Highlights and main attractions of Espanola Island
The Galapagos’ most southern island, named Hood Island by the English, is considered, alongside Santa Fe, as one of the oldest of the Galapagos Islands at 4 million years of age. Here the sheer variety and amount of wildlife is almost overwhelming, the star of the show being the endemic Waved Albatross. This island one of only two places in the world where these intriguing birds nest.
After a successful program to remove feral species, Espanola Island is now considered to be the most pristine of the islands with many species of migrant and endemic birds. Endemic species include a rather colourful marine iguana, the Hood mockingbird and a special little lava lizard, all repatriated as a result of a breeding program by the Charles Darwin Research Station and Galapagos National Park.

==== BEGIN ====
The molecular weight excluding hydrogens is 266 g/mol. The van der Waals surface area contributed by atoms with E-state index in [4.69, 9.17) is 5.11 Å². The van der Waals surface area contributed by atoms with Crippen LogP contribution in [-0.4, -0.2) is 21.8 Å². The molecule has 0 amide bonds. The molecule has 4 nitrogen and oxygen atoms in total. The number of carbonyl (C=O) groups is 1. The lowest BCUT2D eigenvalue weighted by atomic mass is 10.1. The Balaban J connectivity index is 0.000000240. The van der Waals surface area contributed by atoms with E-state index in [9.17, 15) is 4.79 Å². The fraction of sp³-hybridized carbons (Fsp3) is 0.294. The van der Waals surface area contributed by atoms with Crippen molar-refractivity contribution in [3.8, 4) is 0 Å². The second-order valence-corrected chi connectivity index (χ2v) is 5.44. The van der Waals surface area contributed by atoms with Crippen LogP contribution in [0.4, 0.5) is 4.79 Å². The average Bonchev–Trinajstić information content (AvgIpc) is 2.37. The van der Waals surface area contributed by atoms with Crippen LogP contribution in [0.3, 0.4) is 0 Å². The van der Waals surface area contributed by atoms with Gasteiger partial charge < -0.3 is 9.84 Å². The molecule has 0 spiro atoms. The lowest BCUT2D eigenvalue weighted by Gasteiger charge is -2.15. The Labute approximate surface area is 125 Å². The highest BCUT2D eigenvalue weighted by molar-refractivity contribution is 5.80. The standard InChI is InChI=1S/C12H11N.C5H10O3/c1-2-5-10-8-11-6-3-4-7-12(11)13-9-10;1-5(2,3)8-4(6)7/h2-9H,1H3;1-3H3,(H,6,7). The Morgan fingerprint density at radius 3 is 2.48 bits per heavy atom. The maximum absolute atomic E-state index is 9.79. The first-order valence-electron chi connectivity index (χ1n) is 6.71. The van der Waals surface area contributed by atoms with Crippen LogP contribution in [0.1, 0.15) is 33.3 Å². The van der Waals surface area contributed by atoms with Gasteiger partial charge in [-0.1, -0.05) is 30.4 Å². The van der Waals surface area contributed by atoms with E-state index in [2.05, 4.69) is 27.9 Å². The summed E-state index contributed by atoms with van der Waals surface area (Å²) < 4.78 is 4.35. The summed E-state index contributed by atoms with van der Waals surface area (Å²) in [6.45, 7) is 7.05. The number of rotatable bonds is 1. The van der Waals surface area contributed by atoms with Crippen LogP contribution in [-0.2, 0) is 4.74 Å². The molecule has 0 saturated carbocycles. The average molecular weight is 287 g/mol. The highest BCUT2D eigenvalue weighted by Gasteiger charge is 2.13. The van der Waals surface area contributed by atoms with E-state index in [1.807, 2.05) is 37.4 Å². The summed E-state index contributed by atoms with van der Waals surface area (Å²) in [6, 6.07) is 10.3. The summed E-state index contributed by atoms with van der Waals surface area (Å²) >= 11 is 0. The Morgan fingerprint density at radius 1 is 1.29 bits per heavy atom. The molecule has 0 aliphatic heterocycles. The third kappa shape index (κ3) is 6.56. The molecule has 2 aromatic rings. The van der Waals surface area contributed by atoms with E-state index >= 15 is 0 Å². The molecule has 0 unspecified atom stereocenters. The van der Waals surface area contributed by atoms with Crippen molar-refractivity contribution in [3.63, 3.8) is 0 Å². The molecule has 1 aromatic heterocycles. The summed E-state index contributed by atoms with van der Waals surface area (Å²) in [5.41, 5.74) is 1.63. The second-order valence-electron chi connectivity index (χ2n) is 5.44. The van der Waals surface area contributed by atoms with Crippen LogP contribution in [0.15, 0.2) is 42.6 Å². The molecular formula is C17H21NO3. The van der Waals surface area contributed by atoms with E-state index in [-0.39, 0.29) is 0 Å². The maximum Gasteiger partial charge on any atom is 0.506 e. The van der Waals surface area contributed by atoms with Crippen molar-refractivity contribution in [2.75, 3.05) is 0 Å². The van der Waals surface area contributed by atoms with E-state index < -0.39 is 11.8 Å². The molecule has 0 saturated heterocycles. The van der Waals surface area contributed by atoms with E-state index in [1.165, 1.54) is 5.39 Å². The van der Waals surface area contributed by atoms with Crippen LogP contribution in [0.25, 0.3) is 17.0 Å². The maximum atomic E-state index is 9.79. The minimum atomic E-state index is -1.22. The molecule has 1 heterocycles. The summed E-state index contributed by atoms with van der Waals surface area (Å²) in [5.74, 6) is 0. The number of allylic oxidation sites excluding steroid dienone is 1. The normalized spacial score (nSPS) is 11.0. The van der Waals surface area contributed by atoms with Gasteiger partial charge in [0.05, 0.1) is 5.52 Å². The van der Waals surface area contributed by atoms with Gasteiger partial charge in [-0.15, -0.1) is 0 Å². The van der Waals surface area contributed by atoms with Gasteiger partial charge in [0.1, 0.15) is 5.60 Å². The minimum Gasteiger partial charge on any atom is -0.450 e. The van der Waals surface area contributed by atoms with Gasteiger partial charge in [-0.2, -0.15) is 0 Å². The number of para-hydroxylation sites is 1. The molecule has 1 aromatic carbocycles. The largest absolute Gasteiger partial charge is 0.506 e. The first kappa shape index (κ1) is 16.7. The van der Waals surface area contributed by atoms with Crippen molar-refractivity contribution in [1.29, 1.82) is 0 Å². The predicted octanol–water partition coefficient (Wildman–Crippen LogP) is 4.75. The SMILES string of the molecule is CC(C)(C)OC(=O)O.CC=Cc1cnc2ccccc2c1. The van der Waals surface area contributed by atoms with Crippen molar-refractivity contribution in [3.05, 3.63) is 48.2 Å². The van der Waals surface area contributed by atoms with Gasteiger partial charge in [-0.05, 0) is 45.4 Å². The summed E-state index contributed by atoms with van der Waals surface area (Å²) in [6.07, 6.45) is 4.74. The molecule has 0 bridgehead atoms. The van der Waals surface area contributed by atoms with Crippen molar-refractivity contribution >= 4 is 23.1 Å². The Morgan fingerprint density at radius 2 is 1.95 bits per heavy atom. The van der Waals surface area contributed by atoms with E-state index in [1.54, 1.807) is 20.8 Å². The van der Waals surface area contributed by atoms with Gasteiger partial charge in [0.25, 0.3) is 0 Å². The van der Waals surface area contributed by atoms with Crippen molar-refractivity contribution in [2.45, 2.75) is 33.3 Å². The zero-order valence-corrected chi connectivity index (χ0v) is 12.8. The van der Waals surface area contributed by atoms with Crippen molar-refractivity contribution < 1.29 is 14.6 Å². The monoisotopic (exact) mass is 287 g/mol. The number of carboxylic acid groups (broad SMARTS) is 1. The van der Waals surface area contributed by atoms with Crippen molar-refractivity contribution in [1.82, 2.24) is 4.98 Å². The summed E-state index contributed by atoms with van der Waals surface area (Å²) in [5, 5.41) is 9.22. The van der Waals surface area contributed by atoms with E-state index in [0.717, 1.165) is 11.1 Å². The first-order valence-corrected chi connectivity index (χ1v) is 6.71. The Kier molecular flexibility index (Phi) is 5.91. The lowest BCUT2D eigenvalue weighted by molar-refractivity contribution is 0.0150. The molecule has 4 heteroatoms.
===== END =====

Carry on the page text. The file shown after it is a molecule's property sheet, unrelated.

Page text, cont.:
If you are lucky, you could even watch the winged albatross ‘fencing’ courtship ritual.